Friend of Polycarp
Papias is a Greek word meaning: Venerable Father
Born: 70 A.D., Hierapolis
Died: 163 A.D. Hierapolis
Papias is an Apostolic Father, He was a Bishop and native of Hierapolis (Modern day Turkey). Very little is found on the life of Papias apart from his writings. He’s referred to as an ancient man, most learned in all things and very acquainted with the scriptures. A hearer of John and companion of Polycarp by Polycarps’s disciple Irenaeus. Papias is known for his writings in five books on the “Exposition of the oracles of the Lord”
Papias is one who understood the millennium as a literal period in which Christ will reign on earth. He was accused of misleading Irenaeus and others for his belief. This fragment is found in Irenæus, Haer., v. 36; but it is a mere guess that the saying of the presbyters is taken from the work of Papias. Irenaeus quotes it from Papias’ fourth book. “For He must reign till He hath put all enemies under His feet. The last enemy that shall be destroyed is death.”  For in the times of the kingdom the just man who is on the earth shall forget to die. “But when He saith all things are put under Him, it is manifest that He is excepted which did put all things under Him. And when all things shall be subdued unto Him, then shall the Son also Himself be subject unto Him that put all things under Him, that God may be all in all.”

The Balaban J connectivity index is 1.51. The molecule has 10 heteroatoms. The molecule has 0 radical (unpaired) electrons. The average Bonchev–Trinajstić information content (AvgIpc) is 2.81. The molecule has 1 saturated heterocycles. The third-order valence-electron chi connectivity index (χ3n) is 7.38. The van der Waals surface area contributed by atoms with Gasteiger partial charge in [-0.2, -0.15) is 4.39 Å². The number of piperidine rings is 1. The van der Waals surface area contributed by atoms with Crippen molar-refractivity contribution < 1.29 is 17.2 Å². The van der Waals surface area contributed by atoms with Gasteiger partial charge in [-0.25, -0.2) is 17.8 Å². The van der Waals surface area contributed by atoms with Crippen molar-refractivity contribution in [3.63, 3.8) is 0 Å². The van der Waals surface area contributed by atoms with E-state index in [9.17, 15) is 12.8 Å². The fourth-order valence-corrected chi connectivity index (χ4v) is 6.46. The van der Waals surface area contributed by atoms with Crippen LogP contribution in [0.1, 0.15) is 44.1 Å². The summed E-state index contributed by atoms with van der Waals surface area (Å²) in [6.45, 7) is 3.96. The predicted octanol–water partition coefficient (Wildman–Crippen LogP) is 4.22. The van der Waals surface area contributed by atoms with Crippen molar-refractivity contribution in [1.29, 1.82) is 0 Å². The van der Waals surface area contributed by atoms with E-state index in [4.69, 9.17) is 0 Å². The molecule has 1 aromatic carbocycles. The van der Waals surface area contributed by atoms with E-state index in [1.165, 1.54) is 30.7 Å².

Papias received the sayings of the apostles from those who accompanied them. Papias writes that he was not impressed and took not pleasure in those who told many different stories, and those who reported their memory of others commandments. His only interest was in the report of their memory of the commandments given by the Lord to the faith proceeding from the truth itself. He felt that information from a book would not profit him as much as what came from a living and surviving voice.